Your doctor looks at the images from your ultrasound to see if you have an abdominal aortic aneurysm. If you do, your doctor may recommend one of these choices:

  • Watchful waiting. If your aneurysm is smaller than 2 inches (5 centimeters) in diameter, your doctor may not think your aneurysm is serious enough to require surgery now. If this is the case, your doctor may check your condition every six months for changes, using additional ultrasound exams or other imaging tests.
  • Open aneurysm repair. If your aneurysm is serious enough to require surgery, your doctor may recommend open aneurysm repair. In this procedure, your doctor opens your abdomen, removes the portion of your abdominal aorta that has the aneurysm and replaces it with a tube-like graft.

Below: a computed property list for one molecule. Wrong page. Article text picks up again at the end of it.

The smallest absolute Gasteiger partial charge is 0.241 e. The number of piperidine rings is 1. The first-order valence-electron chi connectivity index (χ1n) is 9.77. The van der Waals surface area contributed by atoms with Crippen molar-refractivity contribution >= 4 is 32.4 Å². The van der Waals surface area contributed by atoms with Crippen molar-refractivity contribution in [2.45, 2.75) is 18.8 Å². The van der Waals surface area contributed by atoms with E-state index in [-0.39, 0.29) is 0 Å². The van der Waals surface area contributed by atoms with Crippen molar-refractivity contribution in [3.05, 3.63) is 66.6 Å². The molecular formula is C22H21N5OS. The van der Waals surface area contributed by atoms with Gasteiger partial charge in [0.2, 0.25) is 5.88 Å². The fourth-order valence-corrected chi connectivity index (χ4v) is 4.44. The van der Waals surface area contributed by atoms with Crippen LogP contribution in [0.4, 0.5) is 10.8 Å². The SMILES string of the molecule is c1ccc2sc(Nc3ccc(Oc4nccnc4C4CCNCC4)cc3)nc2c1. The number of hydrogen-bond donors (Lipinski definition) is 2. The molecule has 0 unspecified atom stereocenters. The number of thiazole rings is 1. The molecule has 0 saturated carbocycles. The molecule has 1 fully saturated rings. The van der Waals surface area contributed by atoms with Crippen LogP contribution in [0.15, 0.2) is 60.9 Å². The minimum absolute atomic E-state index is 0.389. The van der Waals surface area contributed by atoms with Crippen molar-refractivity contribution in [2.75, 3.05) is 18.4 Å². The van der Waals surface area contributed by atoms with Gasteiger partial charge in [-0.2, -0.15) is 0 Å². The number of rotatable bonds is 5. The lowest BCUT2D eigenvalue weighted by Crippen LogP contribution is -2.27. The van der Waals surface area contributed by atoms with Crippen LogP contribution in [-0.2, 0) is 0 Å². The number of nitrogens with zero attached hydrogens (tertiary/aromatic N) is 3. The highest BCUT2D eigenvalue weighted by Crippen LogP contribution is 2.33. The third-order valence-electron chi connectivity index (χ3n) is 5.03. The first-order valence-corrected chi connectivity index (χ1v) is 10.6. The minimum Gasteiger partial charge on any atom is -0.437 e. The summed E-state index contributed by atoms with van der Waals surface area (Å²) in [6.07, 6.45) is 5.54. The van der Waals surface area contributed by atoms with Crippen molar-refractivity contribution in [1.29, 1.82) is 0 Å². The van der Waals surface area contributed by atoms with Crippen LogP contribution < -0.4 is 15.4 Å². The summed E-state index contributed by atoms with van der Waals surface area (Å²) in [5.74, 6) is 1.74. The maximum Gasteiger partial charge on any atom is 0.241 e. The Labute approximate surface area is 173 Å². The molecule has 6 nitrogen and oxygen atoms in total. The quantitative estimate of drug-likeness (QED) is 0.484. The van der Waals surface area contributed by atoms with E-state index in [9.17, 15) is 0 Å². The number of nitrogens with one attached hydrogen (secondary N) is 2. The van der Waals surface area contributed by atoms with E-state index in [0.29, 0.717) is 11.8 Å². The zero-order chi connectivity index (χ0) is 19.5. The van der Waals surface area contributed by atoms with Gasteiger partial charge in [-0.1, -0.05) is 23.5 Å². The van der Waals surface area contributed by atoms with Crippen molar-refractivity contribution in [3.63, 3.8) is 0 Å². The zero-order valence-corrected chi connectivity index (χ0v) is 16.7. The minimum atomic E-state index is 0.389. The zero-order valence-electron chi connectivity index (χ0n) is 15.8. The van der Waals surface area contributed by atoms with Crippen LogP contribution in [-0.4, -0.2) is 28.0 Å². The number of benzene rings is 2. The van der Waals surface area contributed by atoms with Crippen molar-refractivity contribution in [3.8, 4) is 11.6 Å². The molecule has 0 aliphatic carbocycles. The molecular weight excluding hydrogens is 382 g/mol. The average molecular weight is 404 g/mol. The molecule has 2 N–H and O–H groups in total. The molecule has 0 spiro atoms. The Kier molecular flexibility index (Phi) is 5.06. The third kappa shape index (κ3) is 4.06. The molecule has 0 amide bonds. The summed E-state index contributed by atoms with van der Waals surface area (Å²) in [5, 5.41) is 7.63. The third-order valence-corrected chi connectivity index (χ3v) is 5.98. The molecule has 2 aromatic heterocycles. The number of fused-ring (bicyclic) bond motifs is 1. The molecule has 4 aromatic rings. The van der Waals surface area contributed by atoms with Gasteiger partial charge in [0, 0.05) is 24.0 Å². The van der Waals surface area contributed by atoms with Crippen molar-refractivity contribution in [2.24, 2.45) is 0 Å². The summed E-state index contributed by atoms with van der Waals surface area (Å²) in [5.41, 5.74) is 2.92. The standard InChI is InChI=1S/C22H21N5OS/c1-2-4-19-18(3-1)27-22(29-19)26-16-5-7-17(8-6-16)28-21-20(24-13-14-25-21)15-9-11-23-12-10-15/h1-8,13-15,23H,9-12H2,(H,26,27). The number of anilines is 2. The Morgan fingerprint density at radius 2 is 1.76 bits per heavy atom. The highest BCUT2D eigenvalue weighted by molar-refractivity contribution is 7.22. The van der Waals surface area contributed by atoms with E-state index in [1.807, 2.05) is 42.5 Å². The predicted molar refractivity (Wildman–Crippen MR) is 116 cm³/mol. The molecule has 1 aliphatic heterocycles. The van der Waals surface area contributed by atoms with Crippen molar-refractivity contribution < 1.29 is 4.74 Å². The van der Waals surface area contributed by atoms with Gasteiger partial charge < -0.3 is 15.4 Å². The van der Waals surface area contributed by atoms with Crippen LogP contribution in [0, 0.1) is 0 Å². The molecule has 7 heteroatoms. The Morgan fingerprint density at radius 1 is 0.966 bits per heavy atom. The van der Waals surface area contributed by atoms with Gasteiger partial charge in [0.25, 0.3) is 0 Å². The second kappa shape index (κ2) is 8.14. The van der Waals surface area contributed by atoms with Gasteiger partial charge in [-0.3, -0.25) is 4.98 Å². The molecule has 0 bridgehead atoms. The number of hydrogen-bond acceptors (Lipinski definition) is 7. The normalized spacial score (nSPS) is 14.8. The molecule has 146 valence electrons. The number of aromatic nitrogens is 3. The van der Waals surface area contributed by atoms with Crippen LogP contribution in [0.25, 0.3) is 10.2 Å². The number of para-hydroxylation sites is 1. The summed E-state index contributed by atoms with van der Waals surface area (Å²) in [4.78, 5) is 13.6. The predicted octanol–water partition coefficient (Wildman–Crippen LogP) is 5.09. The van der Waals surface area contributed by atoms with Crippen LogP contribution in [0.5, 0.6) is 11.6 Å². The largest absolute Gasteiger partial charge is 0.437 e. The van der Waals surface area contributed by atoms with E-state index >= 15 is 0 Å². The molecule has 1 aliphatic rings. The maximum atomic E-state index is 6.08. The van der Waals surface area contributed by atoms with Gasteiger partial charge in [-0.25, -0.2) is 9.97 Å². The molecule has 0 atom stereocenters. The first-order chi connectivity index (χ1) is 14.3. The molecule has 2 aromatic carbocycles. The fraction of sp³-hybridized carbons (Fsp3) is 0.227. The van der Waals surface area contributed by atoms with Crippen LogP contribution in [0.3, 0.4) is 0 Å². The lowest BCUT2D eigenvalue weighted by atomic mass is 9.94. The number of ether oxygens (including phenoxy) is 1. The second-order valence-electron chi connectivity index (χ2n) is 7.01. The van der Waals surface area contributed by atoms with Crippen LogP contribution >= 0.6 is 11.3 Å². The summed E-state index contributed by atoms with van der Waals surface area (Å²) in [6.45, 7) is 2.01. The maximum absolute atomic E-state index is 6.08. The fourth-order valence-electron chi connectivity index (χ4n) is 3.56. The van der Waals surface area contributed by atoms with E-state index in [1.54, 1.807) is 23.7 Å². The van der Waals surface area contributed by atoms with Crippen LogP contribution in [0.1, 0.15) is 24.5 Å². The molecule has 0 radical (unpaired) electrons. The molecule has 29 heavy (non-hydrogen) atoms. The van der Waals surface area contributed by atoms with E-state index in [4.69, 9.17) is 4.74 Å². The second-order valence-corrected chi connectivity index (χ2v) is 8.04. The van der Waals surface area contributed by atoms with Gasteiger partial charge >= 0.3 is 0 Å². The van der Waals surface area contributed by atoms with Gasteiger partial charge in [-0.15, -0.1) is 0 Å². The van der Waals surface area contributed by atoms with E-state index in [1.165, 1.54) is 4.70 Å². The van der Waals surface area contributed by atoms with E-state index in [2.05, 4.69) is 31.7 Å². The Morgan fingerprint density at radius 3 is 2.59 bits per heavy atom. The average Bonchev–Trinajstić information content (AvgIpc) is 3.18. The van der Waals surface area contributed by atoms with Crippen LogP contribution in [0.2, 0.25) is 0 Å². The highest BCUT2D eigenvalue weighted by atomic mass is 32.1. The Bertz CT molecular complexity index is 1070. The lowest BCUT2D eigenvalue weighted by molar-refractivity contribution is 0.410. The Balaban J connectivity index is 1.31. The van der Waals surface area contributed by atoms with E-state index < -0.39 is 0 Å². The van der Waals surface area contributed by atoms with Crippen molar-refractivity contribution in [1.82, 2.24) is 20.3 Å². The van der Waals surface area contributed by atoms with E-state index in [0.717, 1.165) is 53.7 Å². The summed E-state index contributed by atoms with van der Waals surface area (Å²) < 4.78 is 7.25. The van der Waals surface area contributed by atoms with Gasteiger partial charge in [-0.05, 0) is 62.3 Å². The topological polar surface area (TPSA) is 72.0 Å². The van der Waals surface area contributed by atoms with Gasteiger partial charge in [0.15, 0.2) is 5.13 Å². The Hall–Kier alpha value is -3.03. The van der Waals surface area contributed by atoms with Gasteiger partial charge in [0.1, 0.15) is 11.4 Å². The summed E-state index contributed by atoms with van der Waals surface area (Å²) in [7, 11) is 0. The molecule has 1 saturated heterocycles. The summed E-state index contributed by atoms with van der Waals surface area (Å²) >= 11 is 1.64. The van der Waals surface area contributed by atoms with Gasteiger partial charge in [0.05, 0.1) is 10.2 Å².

• Endovascular stent graft. This procedure reinforces the weakened portion of the abdominal aorta with a graft similar to the type used in open aneurysm repair. Instead of opening your abdomen, a surgeon threads the graft through a thin tube called a catheter. The graft then supports the weakened portion of your aorta so that it won't rupture. Long-term results and benefits of endovascular surgery versus those of open aneurysm surgery are currently unknown. However, those who have an endovascular stent graft are less likely to have complications during their procedure than people who have open aneurysm repair.
Oct. 10, 2012